By James Sinclair
This past Friday, April 24, 2015, Raritan Valley Community College hosted over two hundred Black and Hispanic teenagers for the 7th Annual From Boys to Men Conference. The conference was organized and co-hosted by the New Brunswick Alumni Chapter of Kappa Alpha Psi Fraternity, Inc., a fraternity of college and professional African American men, who have a proud history of mentoring high school youths.
The teens came from a variety of area high schools, including New Brunswick, Franklin, Piscataway, Plainfield, and Newark. At the conference, they participated in three different 40-minute workshops, designed to inspire their academic pursuits and provide useful information to them. The workshops were held simultaneously, and included “The Law and Your Community,” and “YoungLivesMatter.”
Charles Brown MPA, of the New Jersey Bicycle and Pedestrian Resource Center, hosted a workshop called “Re-envisioning Your Street.” In it, he introduced the teens to urban planning, and informed them of how a career in planning could empower them to provide real, positive change in their community.
Mr. Brown’s presentation began with an ice-breaking exercise in which the participants were asked to identify a city based off a picture of its skyline. The students were then asked if they were familiar with the urban planning profession; not surprisingly, most of the students had never heard of it. Mr. Brown then took the opportunity to explain the role of planners in creating these cities, and then introduced the different focus areas in which planners can specialize, such as land use, transportation, and housing.
The participants were then shown a picture of a street in the Fairmount district of Newark, which was the subject of a Graduate Student Planning Studio at the Rutgers Bloustein School of Planning and Public Policy, taught by Mr. Brown. The teens were asked what made the street incomplete, and they offered suggestions on how to improve the area. Mr. Brown then transitioned to a photo rendering of what the street could look like with a Complete Streets improvement project, such as a better sidewalk, bicycle lanes, lights, and trees. He also talked about some of the principles of CPTED (Crime Prevention Through Environmental Design), demonstrating how urban design elements can be employed to reduce the prevalence of crime.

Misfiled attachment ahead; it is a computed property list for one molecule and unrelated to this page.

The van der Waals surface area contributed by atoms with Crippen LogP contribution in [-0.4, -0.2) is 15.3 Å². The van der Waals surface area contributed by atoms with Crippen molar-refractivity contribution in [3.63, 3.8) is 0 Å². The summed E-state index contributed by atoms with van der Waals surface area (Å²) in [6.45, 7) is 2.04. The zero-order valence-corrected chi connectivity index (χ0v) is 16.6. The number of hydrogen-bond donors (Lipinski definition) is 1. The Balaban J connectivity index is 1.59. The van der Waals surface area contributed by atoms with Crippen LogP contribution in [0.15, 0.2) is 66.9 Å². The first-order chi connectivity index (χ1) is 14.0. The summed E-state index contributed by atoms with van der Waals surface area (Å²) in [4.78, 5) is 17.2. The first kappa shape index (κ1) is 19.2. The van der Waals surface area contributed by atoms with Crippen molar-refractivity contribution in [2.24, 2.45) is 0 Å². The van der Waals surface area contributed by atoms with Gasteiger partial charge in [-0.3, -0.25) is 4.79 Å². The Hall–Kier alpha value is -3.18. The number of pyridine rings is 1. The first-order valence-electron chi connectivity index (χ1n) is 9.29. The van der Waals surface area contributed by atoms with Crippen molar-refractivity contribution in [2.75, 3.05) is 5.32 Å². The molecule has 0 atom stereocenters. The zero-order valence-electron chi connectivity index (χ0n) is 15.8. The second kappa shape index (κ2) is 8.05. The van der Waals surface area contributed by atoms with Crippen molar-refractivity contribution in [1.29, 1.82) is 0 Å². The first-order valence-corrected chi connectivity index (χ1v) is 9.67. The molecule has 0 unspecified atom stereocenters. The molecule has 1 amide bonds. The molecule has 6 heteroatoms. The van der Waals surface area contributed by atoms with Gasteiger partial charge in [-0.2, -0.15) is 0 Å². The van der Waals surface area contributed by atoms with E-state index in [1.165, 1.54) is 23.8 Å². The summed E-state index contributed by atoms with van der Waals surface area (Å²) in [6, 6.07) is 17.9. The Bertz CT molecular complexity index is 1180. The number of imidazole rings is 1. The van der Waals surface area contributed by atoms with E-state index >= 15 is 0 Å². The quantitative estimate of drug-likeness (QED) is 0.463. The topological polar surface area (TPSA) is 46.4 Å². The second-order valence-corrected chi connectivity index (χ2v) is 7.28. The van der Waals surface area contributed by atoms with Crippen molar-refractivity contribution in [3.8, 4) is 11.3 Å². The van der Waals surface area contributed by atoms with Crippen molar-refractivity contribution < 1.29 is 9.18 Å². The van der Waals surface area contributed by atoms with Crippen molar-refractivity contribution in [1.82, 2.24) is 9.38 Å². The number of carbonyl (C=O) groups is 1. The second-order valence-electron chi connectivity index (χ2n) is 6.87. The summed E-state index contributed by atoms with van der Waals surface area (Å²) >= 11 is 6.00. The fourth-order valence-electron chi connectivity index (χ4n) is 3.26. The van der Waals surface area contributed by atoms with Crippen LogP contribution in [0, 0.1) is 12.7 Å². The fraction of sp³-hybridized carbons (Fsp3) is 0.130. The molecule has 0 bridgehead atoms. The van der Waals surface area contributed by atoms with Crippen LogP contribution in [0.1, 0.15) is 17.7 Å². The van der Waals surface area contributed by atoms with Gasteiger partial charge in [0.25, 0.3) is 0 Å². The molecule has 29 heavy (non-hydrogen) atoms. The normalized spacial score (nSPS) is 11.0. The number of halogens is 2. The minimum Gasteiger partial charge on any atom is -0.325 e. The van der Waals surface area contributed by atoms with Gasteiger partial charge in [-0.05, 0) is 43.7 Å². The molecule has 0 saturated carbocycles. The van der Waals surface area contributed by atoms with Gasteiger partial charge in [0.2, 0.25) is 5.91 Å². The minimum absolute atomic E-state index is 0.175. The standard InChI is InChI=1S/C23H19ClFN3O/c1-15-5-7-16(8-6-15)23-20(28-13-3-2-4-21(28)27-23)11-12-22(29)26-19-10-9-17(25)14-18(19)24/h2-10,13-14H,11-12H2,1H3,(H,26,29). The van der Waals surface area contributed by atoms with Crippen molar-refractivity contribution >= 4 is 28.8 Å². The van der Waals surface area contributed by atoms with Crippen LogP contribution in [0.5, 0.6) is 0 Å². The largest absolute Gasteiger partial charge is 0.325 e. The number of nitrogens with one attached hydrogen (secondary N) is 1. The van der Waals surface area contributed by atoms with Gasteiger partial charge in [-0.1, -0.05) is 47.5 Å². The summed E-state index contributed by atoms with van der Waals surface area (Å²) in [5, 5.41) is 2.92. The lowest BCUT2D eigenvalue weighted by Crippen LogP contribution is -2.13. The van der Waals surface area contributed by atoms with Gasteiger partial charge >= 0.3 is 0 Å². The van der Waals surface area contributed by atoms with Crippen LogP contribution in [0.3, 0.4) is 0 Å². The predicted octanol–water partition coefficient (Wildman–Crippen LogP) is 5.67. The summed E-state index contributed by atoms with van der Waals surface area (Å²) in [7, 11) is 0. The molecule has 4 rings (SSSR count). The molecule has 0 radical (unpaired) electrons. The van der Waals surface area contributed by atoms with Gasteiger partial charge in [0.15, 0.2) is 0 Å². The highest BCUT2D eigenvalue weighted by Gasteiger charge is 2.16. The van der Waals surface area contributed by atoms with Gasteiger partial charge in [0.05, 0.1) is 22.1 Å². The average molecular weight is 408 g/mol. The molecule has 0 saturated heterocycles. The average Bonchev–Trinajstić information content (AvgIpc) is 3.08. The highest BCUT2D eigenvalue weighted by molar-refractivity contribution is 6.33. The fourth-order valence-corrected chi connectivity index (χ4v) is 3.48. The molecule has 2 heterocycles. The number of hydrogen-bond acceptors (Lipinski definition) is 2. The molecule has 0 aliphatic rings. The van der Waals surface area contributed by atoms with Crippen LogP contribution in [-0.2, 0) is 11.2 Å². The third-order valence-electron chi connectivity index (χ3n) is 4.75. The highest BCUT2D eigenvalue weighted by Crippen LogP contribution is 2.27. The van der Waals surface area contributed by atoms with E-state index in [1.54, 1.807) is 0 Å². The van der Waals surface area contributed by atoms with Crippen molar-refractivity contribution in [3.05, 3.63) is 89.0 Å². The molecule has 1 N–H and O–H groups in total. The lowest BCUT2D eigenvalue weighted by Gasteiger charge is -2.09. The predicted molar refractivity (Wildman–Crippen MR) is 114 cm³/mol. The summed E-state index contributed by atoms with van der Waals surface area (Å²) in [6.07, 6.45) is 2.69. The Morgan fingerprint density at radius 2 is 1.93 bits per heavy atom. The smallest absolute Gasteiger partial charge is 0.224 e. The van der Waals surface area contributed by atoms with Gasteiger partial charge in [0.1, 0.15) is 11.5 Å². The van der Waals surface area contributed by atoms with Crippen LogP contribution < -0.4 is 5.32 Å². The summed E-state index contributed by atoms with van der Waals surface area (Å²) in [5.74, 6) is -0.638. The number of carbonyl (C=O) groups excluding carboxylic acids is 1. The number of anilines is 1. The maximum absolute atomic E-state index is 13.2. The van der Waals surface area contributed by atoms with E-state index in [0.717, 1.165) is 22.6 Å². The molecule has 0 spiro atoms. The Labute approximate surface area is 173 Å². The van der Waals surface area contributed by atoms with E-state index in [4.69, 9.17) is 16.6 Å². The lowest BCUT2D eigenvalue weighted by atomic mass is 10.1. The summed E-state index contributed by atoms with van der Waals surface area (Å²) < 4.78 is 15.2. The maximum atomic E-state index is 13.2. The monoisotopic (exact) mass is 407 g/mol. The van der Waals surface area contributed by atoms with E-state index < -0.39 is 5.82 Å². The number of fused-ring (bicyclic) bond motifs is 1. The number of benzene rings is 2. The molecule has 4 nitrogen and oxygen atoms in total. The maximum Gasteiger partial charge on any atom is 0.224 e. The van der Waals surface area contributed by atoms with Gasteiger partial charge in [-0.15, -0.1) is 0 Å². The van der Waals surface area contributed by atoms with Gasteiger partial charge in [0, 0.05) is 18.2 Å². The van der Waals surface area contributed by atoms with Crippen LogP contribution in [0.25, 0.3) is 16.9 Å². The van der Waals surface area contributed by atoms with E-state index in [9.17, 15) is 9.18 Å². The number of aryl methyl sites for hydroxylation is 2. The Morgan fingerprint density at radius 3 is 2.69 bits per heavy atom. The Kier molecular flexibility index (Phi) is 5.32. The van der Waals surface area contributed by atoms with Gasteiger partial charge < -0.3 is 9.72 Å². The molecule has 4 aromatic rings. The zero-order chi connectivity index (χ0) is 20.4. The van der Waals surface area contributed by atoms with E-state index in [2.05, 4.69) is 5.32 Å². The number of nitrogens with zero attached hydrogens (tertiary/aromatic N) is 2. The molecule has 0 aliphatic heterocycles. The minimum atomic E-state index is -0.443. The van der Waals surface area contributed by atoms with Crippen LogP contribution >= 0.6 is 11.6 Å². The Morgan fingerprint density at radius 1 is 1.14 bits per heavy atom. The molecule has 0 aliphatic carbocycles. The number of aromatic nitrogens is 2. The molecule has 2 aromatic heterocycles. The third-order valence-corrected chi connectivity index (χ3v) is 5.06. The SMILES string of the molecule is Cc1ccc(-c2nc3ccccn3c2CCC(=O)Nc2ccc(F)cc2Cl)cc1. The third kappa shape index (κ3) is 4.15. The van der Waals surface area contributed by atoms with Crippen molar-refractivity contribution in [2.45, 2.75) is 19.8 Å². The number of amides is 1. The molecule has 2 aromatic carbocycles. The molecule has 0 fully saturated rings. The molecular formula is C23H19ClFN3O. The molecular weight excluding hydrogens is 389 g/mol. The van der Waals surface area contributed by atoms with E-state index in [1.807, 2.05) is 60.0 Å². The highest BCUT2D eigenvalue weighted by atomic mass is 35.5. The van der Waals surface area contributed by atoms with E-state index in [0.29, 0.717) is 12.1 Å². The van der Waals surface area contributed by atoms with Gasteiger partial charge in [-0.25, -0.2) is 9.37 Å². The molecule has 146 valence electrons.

After showing a second example of a potential street transformation, Mr. Brown asked for volunteers to come to the front, where they were given blocks, model cars, and a large printed plan of a street. The teens were given time to create their model downtown. Working together, they “built” a safer roadway as well as civic amenities, such as a school, athletic fields, and a train station. While construction was underway on the model town, other students were asked to describe what changes they’d like to see in their community, and were given the opportunity to ask questions. Several of the teens in attendance took the initiative to schedule further communication with Mr. Brown to help plan out their futures.
At the end of the workshop, the teens left with a better idea of what urban planners do, and how a career in planning could help them bring positive change to their communities.